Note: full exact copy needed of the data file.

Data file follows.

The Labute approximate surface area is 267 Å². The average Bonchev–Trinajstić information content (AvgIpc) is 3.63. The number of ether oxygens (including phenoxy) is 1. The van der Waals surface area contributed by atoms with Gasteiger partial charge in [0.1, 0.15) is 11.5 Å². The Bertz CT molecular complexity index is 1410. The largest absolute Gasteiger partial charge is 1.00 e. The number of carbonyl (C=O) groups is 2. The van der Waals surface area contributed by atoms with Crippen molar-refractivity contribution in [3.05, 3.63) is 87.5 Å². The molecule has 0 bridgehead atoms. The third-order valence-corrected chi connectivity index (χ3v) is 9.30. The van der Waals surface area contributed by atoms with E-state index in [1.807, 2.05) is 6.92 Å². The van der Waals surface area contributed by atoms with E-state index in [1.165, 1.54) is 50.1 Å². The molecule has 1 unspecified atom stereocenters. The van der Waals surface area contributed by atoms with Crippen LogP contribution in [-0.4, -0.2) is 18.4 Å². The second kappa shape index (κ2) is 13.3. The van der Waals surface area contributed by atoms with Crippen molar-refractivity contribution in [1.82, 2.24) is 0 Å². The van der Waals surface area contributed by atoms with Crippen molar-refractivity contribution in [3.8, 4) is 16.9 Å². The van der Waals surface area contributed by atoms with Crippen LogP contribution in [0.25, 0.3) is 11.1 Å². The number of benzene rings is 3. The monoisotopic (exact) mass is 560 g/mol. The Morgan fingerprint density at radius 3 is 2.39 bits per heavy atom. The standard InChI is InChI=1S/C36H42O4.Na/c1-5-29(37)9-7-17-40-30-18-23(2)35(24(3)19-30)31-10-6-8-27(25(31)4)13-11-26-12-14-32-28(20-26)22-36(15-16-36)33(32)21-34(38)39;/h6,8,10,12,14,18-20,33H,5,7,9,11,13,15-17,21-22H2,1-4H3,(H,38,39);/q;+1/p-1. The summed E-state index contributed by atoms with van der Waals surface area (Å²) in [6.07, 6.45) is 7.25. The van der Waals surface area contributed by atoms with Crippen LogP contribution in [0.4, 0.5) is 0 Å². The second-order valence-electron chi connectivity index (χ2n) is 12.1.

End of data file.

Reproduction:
The Labute approximate surface area is 267 Å². The average Bonchev–Trinajstić information content (AvgIpc) is 3.63. The number of ether oxygens (including phenoxy) is 1. The van der Waals surface area contributed by atoms with Gasteiger partial charge in [0.1, 0.15) is 11.5 Å². The Bertz CT molecular complexity index is 1410. The largest absolute Gasteiger partial charge is 1.00 e. The number of carbonyl (C=O) groups is 2. The van der Waals surface area contributed by atoms with Crippen molar-refractivity contribution in [3.05, 3.63) is 87.5 Å². The molecule has 0 bridgehead atoms. The third-order valence-corrected chi connectivity index (χ3v) is 9.30. The van der Waals surface area contributed by atoms with E-state index in [1.807, 2.05) is 6.92 Å². The van der Waals surface area contributed by atoms with E-state index in [1.165, 1.54) is 50.1 Å². The molecule has 1 unspecified atom stereocenters. The van der Waals surface area contributed by atoms with Crippen LogP contribution in [-0.4, -0.2) is 18.4 Å². The second kappa shape index (κ2) is 13.3. The van der Waals surface area contributed by atoms with Crippen molar-refractivity contribution in [1.82, 2.24) is 0 Å². The van der Waals surface area contributed by atoms with Crippen molar-refractivity contribution in [3.8, 4) is 16.9 Å². The van der Waals surface area contributed by atoms with Crippen LogP contribution in [0.25, 0.3) is 11.1 Å². The number of benzene rings is 3. The monoisotopic (exact) mass is 560 g/mol. The Morgan fingerprint density at radius 3 is 2.39 bits per heavy atom. The standard InChI is InChI=1S/C36H42O4.Na/c1-5-29(37)9-7-17-40-30-18-23(2)35(24(3)19-30)31-10-6-8-27(25(31)4)13-11-26-12-14-32-28(20-26)22-36(15-16-36)33(32)21-34(38)39;/h6,8,10,12,14,18-20,33H,5,7,9,11,13,15-17,21-22H2,1-4H3,(H,38,39);/q;+1/p-1. The summed E-state index contributed by atoms with van der Waals surface area (Å²) in [6.07, 6.45) is 7.25. The van der Waals surface area contributed by atoms with Crippen LogP contribution in [0.4, 0.5) is 0 Å². The second-order valence-electron chi connectivity index (χ2n) is 12.1.